by Rick Maffei
My work on Original Adventures Reincarnated #6 started, as projects of this type often do, with what I call the “homework” phase. Before I began writing, I read my brand-new, print-on-demand copy of The Temple of Elemental Evil from cover to cover. (Alas, I knew my original venerable copies—I own two—wouldn’t stand up to the repeated handling.) I then unearthed and read lots of related material: Monte Cook’s Return to the Temple of Elemental Evil, Gary Gygax’s write-ups of Iuz and St. Cuthbert in the Dragon Magazine #67 article “The Deities & Demigods of the World of Greyhawk,” and information about the Temple’s geographic area. Beyond gathering information, this stage was also about steeping myself deep in the old-school vibe. For me, keeping the adventure true to its roots was a sacred task.
I already knew module T1-4 very well and had run the adventure for at least two player groups over the years, but part of the joy in re-reading older adventures is finding those little surprises and good bits, and this adventure was no exception. Parts of the adventure showed its age—such as a cursed no-save magic item that could instantly slay its wearer—but I was delighted in the strength of the background material and adventure atmosphere. And the adventure contains so many wonderful encounter areas! As I read through the work, I also made a mental note of just how many spells and magic items hadn’t survived the evolution from 1E to 5E; it was a surprisingly large number. Many monsters had also not made the journey to the latest edition of the game. My work was cut out for me.
My writing phase started slow at first (which is usual for me) but soon I got into that happy rhythm that every author knows and loves. Part of the reorganization of the adventure involved breaking down room descriptions into the familiar order of presentation used by 5E, but in this case that order helped me keep all the details in line. As I went along, I carefully noted the various clerics and villains and kept a running hierarchy of the bad guys for later reference. Slowly, but surely, rooms were written up and old magical treasures brought back to life. By the time I was done, I had written stat blocks for 33 monsters, 15 magic items, six new weapons, two gods, and one artifact!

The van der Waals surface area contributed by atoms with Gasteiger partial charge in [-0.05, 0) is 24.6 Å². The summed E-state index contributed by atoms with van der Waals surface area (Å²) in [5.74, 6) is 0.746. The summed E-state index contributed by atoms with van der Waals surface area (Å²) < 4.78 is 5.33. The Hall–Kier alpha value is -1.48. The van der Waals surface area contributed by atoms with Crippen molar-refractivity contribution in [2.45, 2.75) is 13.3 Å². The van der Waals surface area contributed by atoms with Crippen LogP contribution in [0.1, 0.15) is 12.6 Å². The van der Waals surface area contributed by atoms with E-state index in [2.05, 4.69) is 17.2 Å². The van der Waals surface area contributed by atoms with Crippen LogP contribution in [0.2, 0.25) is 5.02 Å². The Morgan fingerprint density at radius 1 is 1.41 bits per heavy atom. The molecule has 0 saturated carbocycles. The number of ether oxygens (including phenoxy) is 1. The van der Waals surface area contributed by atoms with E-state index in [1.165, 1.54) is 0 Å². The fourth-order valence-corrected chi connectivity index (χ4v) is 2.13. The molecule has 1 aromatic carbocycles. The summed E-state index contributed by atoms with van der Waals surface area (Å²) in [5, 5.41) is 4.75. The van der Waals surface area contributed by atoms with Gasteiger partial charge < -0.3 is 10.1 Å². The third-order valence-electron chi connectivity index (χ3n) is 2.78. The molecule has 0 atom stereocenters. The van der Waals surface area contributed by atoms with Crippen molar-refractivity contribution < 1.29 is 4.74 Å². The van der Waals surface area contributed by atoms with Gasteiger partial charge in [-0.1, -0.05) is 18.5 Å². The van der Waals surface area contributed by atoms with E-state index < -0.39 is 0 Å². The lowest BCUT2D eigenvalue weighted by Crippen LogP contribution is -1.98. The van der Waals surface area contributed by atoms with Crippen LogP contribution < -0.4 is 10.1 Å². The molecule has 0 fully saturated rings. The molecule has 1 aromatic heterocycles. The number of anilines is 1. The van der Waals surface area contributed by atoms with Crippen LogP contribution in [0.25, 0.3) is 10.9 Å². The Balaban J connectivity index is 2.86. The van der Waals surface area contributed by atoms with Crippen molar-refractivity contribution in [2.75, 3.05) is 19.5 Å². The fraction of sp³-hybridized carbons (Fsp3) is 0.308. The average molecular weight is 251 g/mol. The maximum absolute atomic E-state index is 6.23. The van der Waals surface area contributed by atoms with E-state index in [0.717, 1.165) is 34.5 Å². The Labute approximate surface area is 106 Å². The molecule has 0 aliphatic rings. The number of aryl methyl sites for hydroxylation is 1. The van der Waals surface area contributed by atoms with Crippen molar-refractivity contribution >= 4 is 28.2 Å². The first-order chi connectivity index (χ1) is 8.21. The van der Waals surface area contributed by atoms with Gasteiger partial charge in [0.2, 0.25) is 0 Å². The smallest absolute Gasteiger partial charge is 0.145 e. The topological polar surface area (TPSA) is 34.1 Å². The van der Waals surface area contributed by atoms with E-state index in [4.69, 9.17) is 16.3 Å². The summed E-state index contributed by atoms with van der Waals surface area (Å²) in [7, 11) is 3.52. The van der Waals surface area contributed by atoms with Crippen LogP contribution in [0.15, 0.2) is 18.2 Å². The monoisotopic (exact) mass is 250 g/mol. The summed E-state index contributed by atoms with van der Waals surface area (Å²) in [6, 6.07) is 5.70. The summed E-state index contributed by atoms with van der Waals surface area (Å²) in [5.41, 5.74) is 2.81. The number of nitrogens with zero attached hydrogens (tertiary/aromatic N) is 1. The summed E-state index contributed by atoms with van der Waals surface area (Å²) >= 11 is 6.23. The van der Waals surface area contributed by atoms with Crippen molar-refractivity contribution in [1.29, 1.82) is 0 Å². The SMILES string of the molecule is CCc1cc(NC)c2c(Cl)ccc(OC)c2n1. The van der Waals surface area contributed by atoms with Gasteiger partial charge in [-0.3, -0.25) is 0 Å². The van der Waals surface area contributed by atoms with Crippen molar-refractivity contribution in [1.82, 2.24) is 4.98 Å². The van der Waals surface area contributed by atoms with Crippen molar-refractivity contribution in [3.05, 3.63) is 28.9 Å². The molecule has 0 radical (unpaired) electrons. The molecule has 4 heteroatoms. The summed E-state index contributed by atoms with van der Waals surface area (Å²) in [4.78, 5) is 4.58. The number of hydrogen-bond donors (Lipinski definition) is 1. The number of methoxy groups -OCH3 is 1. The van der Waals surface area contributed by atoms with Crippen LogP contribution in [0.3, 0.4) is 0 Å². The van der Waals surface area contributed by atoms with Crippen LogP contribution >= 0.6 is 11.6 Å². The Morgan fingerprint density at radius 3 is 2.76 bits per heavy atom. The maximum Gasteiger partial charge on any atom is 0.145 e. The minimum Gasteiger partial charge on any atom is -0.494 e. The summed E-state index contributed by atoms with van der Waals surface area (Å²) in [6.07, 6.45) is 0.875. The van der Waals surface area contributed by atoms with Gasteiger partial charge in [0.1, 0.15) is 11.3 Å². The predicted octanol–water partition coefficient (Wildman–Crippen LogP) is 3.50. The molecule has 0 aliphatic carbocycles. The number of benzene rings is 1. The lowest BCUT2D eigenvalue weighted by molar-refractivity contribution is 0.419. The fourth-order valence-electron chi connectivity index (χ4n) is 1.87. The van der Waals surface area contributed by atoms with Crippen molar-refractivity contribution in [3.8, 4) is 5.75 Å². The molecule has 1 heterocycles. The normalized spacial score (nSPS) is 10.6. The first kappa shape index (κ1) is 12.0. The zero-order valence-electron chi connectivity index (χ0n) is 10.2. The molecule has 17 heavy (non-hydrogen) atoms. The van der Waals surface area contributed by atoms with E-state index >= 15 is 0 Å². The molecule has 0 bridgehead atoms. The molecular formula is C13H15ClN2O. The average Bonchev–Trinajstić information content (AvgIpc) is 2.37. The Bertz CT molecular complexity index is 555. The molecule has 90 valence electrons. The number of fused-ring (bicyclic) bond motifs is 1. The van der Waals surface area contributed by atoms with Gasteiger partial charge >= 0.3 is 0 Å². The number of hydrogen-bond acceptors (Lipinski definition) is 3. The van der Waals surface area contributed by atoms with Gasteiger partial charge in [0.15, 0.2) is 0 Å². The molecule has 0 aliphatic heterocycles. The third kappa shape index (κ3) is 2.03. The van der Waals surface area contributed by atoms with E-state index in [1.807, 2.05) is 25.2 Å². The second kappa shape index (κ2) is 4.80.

One of my biggest but most enjoyable jobs was breathing life into the Air and Earth Nodes. In the original work, these areas were no more than monster and treasure lists and a few brief notes. Well, we at Goodman Games had already decided that the Nodes would get the full treatment and complete area descriptions I had yearned for in my youth! It was again important to me to hold to the adventure’s original atmosphere, though I did want the Nodes to feel a bit more connected to their varied elements. I printed out copies of the Node maps and happily scribbled notes, assigning monsters to areas and considering newer monsters that were a good fit. These notes became the launching point for fully fleshed-out Nodes.
A last assignment involved illustration write-ups for much of the art in the book. This basically involves writing scene descriptions for an artist, to give them a solid starting point. I come from a long history in the world of publishing, so mentally I already pictured each piece of art as a quarter-page, half-page, etc. Having now seen the final art, I’m delighted—our artists knocked it out of the park.
This project was a huge labor of love. The writing team often referred to it as a marathon and it felt like one, but I truly feel the finished books will embody our love and respect for the original material. I look forward to holding the finished books in my hands, letting out a deep breath, and running my group of veteran players through the Temple, 5E style.
Original Adventures Reincarnated #6: The Temple of Elemental Evil is now available everywhere. Check your FLGS for your copy today, or you can order it through the Goodman Games Online Store.